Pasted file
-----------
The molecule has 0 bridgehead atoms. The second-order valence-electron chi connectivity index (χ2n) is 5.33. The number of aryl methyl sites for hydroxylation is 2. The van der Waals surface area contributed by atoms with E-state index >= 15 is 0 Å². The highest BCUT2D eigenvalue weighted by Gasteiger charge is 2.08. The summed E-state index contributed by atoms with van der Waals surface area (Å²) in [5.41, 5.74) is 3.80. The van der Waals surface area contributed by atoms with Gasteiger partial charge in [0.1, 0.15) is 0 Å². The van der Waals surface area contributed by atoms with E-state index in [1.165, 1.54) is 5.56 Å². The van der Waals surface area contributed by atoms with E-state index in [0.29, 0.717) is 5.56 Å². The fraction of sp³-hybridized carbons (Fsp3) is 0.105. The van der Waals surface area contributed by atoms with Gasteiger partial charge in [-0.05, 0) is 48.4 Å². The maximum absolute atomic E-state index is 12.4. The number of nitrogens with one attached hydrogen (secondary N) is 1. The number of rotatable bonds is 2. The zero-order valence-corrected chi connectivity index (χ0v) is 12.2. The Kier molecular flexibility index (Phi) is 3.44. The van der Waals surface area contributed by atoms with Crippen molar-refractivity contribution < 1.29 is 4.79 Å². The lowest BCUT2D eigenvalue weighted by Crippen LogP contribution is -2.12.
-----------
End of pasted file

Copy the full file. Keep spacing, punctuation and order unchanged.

The molecule has 0 bridgehead atoms. The second-order valence-electron chi connectivity index (χ2n) is 5.33. The number of aryl methyl sites for hydroxylation is 2. The van der Waals surface area contributed by atoms with E-state index >= 15 is 0 Å². The highest BCUT2D eigenvalue weighted by Gasteiger charge is 2.08. The summed E-state index contributed by atoms with van der Waals surface area (Å²) in [5.41, 5.74) is 3.80. The van der Waals surface area contributed by atoms with Gasteiger partial charge in [0.1, 0.15) is 0 Å². The van der Waals surface area contributed by atoms with E-state index in [1.165, 1.54) is 5.56 Å². The van der Waals surface area contributed by atoms with E-state index in [0.29, 0.717) is 5.56 Å². The fraction of sp³-hybridized carbons (Fsp3) is 0.105. The van der Waals surface area contributed by atoms with Gasteiger partial charge in [-0.05, 0) is 48.4 Å². The maximum absolute atomic E-state index is 12.4. The number of nitrogens with one attached hydrogen (secondary N) is 1. The number of rotatable bonds is 2. The zero-order valence-corrected chi connectivity index (χ0v) is 12.2. The Kier molecular flexibility index (Phi) is 3.44. The van der Waals surface area contributed by atoms with Crippen molar-refractivity contribution < 1.29 is 4.79 Å². The lowest BCUT2D eigenvalue weighted by Crippen LogP contribution is -2.12.